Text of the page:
University of Oulu

Molecular genetics of early-onset Alzheimer's disease and frontotemporal lobar degeneration

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Author: Krüger, Johanna1,2
Organizations: 1University of Oulu, Faculty of Medicine, Institute of Clinical Medicine, Department of Neurology
2Oulu University Hospital, Clinical Research Center
Format: ebook
Version: published version
Access: open
Online Access: PDF Full Text (PDF, 1.4 MB)
Persistent link: http://urn.fi/urn:isbn:9789514263156
Language: English
Published: 2010
Publish Date: 2010-10-19
Thesis type: Doctoral Dissertation
Defence Note: Academic dissertation to be presented with the assent of the Faculty of Medicine of the University of Oulu for public defence in Auditorium 8 of Oulu University Hospital, on 29 October 2010, at 12 noon
Reviewer: Professor Hannu Kalimo
Docent Minna Pöyhönen
Description:

Abstract

Alzheimer's disease (AD) and frontotemporal lobar degeneration (FTLD) are the two most common neurodegenerative diseases leading to early onset dementia (< 65 years). Mutations in the amyloid precursor protein (APP), presenilin 1 (PSEN1) and presenilin 2 (PSEN2) genes cause a proportion of familial early-onset AD (eoAD), while the microtubule-associated protein tau (MAPT) and progranulin (PGRN) mutations have been identified in FTLD patients. Only a few PSEN1 and APP mutations have previously been found in Finnish AD patients, and one MAPT mutation in a FTLD family, while the role of PGRN in Finnish FTLD patients is unknown. Increasing evidence suggests that mitochondrial dysfunction and oxidative stress also play an important role in neurodegenerative diseases.

The aim here was to investigate the genetics of eoAD and FTLD in the population of the province of Northern Ostrobothnia, Finland. Sequencing analysis of the APP, PSEN1 and PSEN2 genes was performed to determine whether mutations in these genes could be detected. The MAPT and PGRN genes were analysed in the FTLD patients by sequencing and MAPT haplotypes were determined. The contributions of mtDNA and its maintenance enzymes to eoAD and FTLD were studied by comparing the frequencies of mtDNA haplogroups and their clusters between the patient groups and controls and by screening for the five common POLG1 mutations (T251I, A467T, P587L, W748S, Y955C), two common mtDNA mutations (m.3243A>G, m.8344A>G) and mutations in the PEO1 and ANT1 genes.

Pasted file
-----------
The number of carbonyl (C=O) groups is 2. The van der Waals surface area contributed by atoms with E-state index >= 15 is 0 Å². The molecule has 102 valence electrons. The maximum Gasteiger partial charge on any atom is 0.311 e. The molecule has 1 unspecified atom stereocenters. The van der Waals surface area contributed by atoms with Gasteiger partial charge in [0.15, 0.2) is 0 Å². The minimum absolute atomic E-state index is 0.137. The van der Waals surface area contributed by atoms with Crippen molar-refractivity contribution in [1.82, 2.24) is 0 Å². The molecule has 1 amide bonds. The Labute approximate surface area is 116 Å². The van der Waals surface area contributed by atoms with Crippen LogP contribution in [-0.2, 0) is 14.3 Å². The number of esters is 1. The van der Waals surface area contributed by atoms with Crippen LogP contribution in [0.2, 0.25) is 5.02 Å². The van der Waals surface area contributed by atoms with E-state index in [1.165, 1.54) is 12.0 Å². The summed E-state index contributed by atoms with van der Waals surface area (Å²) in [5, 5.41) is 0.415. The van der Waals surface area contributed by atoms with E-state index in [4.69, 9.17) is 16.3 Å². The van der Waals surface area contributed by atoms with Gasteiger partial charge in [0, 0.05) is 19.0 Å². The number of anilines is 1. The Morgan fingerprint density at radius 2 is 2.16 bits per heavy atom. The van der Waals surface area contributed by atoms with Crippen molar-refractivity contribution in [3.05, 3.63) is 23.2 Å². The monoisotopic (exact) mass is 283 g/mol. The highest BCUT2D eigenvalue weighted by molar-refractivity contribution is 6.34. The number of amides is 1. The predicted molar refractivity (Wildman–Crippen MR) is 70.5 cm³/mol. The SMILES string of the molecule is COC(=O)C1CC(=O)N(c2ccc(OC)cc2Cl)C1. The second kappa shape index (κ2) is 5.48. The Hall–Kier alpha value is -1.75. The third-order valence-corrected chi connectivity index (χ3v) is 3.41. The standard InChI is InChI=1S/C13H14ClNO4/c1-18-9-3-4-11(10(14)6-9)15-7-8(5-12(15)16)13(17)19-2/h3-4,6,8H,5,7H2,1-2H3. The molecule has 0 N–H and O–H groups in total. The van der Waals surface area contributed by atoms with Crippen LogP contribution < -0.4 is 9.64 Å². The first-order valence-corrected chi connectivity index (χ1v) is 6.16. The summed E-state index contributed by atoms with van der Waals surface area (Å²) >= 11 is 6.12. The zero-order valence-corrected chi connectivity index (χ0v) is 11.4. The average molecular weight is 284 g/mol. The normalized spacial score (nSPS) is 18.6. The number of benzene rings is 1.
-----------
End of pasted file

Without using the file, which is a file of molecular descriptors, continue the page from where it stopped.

This is the first report of a significant association between the mtDNA haplogroup cluster IWX and FTLD. The H2 MAPT haplotype was also associated with FTLD in our cohort. No significant differences in the frequencies of the mtDNA haplogroups were observed between the eoAD patients and controls, nor were there any pathogenic mutations detected in the genes analysed.

The findings suggest that possession of the mtDNA haplogroup cluster IWX and the H2 MAPT haplotype may be possible risk factors for FTLD in our cohort. The absence of any pathogenic mutations in the MAPT, PGRN, APP or PSEN genes in our series, together with the previous reports of only a few mutations found in this region, supports a minor role for these genes in the aetiology of eoAD and FTLD in Northern Ostrobothnia and indicates that this population may have its own genetic features. There may be other, still unknown genetic factors to be discovered, that explain familial diseases in the region.

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Series: Acta Universitatis Ouluensis. D, Medica
ISSN-E: 1796-2234
ISBN: 978-951-42-6315-6
ISBN Print: 978-951-42-6314-9
Issue: 1074
Subjects:
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